Personability matters in educators
Antonia Woodford’s article (“Grad School divided over interviews“; Jan. 11) reveals a disturbing aspect of graduate work in the humanities. Faculty opposition to the policy of interviewing applicants illuminates how we have neglected the role of teaching in scholarship.
Faculty insistence that “personabilty” is irrelevant to work in the humanities (as opposed to the sciences, where students work in communal labs) neglects that serving as teaching fellows, working with colleagues and applying for faculty jobs are all integral elements of graduate work. While charisma and extroversion should not be primary criteria for acceptance, we must acknowledge that a severe inability to communicate will prevent a scholar from making as significant a contribution to her or his field, limit job placement and hinder teaching.
If Yale is already investing approximately $143,000 in each humanities student, it is worth the time and funding to assure that we acquire the most qualified applicants. Professor Eckart Frahm’s notion that, “Occasionally genius hides behind awkwardness, while inversely silver-tongued applicants can turn out to be shallow scholars,” implies that well-spoken applicants are necessarily inferior academics. It is time that we overcome intellectual prejudice against personability and admit that social skills do not preclude genius, but often aid its effectiveness.
The writer is a 2009 graduate of the Institute of Sacred Music and a Saybrook graduate affiliate and research fellow.
Interviews show commitment to teaching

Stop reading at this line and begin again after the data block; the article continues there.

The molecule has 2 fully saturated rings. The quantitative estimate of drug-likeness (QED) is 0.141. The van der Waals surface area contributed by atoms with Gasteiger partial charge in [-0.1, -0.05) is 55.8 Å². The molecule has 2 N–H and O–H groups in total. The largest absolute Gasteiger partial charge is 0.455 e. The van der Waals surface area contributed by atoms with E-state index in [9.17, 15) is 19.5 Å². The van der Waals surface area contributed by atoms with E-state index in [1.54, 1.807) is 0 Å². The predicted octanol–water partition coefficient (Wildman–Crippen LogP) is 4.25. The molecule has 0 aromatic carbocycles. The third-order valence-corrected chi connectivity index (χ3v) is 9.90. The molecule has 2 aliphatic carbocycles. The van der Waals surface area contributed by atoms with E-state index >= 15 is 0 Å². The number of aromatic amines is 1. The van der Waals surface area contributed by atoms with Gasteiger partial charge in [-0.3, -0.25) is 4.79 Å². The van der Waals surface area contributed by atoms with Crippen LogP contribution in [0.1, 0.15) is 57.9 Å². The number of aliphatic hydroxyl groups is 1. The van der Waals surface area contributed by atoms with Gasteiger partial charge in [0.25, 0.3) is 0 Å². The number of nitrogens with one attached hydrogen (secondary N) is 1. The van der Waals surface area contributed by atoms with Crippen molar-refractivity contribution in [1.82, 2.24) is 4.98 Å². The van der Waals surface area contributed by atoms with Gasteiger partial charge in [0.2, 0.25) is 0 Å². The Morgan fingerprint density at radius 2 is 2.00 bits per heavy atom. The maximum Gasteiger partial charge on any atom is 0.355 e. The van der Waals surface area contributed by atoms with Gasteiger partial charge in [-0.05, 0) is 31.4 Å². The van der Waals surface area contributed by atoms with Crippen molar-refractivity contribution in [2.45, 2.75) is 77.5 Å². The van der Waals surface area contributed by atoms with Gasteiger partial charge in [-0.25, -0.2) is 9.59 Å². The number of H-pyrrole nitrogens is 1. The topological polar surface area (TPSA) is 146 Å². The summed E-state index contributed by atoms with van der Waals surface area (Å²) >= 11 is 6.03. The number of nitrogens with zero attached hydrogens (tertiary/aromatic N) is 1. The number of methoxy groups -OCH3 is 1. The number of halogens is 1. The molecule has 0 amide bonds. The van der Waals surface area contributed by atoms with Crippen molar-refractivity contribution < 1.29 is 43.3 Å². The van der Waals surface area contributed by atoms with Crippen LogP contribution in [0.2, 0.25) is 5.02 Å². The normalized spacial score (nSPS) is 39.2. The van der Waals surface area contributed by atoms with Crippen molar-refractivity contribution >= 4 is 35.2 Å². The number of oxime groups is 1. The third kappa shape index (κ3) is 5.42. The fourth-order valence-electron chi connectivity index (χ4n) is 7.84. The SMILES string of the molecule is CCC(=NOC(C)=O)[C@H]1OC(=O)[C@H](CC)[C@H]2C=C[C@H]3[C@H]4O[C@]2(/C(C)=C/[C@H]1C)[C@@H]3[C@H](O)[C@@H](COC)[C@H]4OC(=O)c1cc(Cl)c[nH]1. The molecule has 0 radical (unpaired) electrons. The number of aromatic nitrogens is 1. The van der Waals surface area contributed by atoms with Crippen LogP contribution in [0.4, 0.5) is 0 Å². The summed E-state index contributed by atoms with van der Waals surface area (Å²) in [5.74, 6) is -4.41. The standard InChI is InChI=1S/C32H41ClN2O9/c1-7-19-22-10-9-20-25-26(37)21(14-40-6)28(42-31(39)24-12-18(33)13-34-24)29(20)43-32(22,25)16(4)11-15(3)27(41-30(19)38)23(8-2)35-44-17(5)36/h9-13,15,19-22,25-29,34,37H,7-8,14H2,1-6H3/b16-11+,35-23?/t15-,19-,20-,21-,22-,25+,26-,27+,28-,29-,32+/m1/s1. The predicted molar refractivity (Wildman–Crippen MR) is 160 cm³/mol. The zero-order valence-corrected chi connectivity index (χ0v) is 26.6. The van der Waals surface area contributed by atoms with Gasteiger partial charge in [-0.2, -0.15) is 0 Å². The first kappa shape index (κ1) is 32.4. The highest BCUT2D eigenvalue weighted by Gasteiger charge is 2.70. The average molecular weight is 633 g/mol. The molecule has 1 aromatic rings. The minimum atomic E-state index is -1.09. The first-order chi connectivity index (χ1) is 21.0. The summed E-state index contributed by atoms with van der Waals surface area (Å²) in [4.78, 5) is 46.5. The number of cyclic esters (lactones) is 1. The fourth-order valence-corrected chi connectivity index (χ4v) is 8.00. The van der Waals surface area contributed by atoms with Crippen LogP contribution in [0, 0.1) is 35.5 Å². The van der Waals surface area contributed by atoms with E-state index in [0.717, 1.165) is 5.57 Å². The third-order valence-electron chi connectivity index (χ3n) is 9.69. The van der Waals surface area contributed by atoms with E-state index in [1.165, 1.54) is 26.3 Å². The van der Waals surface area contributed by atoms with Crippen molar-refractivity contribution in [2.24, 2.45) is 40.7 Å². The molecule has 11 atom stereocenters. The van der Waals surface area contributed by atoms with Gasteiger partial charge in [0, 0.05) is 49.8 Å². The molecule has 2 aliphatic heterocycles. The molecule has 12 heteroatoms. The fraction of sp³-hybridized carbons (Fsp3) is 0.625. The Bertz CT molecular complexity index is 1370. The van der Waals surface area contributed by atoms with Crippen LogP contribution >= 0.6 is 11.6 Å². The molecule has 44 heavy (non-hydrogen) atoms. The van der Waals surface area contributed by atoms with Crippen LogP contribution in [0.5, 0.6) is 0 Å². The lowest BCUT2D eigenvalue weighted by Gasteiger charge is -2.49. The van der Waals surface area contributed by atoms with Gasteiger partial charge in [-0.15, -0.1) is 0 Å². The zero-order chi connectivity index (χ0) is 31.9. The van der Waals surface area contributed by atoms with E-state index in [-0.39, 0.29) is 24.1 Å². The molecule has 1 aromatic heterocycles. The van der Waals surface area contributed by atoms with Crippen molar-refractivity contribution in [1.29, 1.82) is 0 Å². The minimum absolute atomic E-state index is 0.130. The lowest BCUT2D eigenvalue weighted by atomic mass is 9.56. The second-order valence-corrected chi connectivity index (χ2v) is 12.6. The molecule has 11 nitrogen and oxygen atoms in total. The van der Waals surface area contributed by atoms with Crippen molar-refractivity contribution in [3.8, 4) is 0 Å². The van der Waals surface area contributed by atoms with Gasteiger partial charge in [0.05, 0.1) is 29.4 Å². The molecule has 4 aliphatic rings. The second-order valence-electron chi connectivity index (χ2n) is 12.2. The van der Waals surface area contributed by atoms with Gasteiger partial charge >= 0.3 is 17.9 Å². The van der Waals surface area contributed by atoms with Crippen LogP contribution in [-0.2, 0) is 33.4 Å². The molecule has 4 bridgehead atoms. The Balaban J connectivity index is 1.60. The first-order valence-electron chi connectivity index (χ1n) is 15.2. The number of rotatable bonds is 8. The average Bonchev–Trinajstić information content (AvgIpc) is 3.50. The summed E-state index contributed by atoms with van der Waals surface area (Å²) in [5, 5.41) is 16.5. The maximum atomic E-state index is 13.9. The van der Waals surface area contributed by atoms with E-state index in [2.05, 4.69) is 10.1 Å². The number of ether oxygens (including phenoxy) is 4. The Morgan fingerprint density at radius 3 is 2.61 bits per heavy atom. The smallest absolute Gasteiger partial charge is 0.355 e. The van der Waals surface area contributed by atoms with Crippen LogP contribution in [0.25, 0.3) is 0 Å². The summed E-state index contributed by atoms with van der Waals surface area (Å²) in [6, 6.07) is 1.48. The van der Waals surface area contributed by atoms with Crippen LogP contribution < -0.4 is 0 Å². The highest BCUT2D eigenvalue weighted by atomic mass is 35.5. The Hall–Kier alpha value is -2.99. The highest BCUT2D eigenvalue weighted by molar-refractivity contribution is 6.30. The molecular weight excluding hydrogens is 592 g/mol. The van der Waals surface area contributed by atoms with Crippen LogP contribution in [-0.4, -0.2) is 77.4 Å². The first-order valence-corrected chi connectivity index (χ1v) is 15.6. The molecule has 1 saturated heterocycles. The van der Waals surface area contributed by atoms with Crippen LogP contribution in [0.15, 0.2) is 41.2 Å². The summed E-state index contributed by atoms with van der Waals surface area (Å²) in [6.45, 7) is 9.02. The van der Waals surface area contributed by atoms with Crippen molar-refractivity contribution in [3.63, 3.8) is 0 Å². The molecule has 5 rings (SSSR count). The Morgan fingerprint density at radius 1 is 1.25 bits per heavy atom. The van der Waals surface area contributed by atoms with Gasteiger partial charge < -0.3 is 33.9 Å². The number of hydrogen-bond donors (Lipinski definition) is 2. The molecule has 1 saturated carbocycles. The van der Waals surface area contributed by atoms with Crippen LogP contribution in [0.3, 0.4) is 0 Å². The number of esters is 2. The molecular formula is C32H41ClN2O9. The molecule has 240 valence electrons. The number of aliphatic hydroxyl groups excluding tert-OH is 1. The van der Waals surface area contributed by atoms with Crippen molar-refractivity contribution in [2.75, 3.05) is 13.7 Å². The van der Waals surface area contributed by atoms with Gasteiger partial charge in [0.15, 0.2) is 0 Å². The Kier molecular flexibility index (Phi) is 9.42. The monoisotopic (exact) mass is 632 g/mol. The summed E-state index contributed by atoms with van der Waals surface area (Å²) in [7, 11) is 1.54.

Dean Thomas Pollard’s directive that candidates for places in the graduate programs be interviewed should be welcome news to undergraduates. Since Yale considers teaching to be a part of graduate school education and guarantees teaching positions to graduate students in their third and fourth years, we have an obligation to admit students who have no obvious and insurmountable obstacles to becoming effective teachers in the classroom. What is at stake is not simply the protection of the graduate students from anything that could be interpreted as violating the rights of the disabled; what is at stake is the right of undergraduates to instructors who are not just “the best minds” on paper, but exemplary presenters of material and leaders of discussion. Though interviews are not perfect tools, they can reveal important information that will help faculty members make more informed choices about the students one can imagine placing in front of the classroom in a couple of years.
The writer is the Karl Young Professor of English